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Testing for Emotional Intelligence – Again

May 10, 2016

Filed under: Coaching,Management,observations — Tags: , , , , — admin @ 11:51 am

I’ve written several posts on emotional intelligence, but many people are still confused by the concepts of self-awareness, self-efficacy, and  emotional recognition.

A recent client brought the issues into sharp focus. She is a young woman, who graduated from college four years ago and has had a number of short stints (a year or so) at just-above entry-level positions at Bay Area firms.

Her most recent, was a one-year contract job which concluded four months ago.

She had asked me for help in reviewing her resume and standard cover letter to figure out why she had not been able to find a new job.

She had been offered jobs, but felt they would not provide the salary she needed. She had recently concluded that, “The market has changed. If you’re not an engineer they just feel the supply of people for administrative positions, or social marketing is just so large they don’t have to pay anything.”

She insisted that she was not looking to make a fortune but just enough to support herself and maintain the apartment she rented after she was in her contract job for a few months.

She may be right about the job market, but having lived in the Bay Area for 20 years, I don’t think so.

The job of a good coach and career counselor is to help clients see things from a different perspective.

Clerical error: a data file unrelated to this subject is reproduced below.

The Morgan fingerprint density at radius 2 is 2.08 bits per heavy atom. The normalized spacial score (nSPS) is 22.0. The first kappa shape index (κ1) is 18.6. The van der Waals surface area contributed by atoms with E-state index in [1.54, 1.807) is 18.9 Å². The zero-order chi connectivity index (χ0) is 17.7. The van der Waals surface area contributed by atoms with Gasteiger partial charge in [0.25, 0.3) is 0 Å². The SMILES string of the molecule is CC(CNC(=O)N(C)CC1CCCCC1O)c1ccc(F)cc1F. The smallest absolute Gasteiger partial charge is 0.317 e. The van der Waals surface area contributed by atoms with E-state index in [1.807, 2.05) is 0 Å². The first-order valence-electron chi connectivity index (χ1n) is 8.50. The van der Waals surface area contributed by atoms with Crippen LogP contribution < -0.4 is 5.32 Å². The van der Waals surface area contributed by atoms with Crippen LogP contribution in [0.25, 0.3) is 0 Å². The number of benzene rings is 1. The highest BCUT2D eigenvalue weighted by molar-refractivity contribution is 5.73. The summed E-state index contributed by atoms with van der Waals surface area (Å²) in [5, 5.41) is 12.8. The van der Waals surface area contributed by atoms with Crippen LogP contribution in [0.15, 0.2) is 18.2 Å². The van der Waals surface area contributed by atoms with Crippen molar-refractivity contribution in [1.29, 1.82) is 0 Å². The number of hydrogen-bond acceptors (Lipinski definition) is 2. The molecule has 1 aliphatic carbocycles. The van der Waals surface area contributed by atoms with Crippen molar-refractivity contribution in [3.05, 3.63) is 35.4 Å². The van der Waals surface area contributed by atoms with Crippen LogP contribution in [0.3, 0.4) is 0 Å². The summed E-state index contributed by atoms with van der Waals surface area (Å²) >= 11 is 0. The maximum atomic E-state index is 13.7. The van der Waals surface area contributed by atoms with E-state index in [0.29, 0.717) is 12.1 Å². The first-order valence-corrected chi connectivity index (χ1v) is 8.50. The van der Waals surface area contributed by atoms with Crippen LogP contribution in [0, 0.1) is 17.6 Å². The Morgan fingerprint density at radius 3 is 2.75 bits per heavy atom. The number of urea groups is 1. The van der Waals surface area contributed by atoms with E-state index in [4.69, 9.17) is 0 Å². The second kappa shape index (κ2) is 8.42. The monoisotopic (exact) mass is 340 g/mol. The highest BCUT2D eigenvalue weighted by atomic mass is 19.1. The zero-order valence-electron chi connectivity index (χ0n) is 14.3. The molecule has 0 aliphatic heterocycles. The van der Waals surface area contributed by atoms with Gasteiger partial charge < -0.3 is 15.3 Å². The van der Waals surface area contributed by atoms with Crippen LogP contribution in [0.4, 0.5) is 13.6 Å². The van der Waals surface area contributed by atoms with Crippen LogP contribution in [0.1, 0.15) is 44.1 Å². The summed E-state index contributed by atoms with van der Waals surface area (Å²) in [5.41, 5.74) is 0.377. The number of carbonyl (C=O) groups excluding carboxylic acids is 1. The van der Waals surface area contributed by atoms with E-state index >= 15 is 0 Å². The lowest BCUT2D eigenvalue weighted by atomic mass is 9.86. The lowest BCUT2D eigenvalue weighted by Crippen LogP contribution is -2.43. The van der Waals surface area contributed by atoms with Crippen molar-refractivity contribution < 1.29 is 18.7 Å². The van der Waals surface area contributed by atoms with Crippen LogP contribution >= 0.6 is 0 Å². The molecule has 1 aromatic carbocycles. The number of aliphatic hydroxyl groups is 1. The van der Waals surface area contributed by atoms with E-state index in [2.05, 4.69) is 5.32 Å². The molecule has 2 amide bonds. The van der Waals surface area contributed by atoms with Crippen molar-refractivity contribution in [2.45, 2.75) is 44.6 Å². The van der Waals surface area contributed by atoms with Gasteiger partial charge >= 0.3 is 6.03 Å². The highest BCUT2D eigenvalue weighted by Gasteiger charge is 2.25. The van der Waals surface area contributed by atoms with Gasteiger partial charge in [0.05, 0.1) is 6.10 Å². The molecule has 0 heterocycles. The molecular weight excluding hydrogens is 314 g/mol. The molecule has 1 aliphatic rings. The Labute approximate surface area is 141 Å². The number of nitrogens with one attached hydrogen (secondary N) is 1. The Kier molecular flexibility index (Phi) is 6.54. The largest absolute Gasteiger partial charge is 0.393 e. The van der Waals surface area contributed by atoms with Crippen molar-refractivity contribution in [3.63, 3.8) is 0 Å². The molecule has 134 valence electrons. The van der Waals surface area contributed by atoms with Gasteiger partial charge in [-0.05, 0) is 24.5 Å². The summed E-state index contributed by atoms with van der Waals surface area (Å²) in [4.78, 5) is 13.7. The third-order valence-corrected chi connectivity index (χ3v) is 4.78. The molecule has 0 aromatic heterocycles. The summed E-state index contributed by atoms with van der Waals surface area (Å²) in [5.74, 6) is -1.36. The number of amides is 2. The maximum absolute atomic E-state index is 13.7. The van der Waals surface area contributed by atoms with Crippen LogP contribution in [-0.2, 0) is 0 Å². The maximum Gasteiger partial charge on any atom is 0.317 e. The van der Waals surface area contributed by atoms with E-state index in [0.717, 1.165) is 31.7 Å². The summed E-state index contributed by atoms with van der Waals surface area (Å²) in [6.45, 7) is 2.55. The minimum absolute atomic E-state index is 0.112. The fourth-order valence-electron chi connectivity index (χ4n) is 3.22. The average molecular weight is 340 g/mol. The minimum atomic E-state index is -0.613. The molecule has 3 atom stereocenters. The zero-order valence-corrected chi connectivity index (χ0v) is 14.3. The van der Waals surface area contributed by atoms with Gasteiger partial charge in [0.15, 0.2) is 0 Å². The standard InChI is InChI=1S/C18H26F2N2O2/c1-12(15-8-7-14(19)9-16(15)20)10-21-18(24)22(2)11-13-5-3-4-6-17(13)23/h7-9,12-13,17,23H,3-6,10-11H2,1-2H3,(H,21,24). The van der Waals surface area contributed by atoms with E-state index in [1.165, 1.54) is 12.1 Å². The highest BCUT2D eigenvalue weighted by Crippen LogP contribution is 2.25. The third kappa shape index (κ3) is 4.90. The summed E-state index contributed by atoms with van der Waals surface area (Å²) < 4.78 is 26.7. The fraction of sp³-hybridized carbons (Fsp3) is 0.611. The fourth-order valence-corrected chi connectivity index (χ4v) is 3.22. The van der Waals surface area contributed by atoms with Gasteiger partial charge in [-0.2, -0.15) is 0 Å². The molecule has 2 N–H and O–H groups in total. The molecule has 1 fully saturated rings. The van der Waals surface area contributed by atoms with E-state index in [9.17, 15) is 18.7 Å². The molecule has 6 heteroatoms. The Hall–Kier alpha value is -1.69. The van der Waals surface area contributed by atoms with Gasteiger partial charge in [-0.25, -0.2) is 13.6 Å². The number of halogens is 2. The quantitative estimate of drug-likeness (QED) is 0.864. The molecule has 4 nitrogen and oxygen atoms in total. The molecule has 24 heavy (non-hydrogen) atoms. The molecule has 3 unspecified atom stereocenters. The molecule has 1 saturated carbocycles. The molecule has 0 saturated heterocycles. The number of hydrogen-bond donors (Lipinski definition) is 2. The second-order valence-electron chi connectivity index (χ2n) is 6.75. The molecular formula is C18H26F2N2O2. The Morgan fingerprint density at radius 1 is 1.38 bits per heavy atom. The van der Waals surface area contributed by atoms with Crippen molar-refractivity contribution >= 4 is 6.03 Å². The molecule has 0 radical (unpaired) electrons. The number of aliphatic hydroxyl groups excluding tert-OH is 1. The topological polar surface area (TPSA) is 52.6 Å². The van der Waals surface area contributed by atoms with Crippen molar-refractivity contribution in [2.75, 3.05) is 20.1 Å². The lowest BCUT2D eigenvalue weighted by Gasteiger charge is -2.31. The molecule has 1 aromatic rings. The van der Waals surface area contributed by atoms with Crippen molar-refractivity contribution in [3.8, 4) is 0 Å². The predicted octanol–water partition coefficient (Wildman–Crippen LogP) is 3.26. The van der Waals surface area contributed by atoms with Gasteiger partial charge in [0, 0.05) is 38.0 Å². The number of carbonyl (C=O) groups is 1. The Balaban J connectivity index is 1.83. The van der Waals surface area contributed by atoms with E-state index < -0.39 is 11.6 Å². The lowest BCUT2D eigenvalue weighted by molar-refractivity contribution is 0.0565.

Could it be that my client was so emotionally unaware that she could not step back and look at the facts from a different point of view. This is the key to one aspect of emotional intelligence: understanding your own strengths and weaknesses.

I suggested she ask herself the following questions:

Why was she able to find positions, but unable to find long-term success?

Was she mistaken that she had a chance at a long-term position at the company when she rented a San Francisco apartment?

With unemployment in the Bay Area and in the nation, continuing to be very low why would there be a sudden flood of folks for the positions she sought?

Was it possible that firms offering her positions really didn’t want her to accept the jobs?

Would it be worth taking a lower salaried position in the hopes that, after a while, you could prove your worth and earn a raise?

These were not comfortable concepts for her to consider. Suggesting that maybe the problem was on her end and that she needed to make some  changes  was not an option.

Emotional intelligence is, in part, the ability to question your beliefs and consider that there is something you might need to change. Perhaps you are not the perfect employee, perhaps its not ‘office politics’ that stalled your career, perhaps there’s a good reason that contract position didn’t turn into a full-time job?

Whether you answer the questions honestly is a true test of your emotional intelligence.

 

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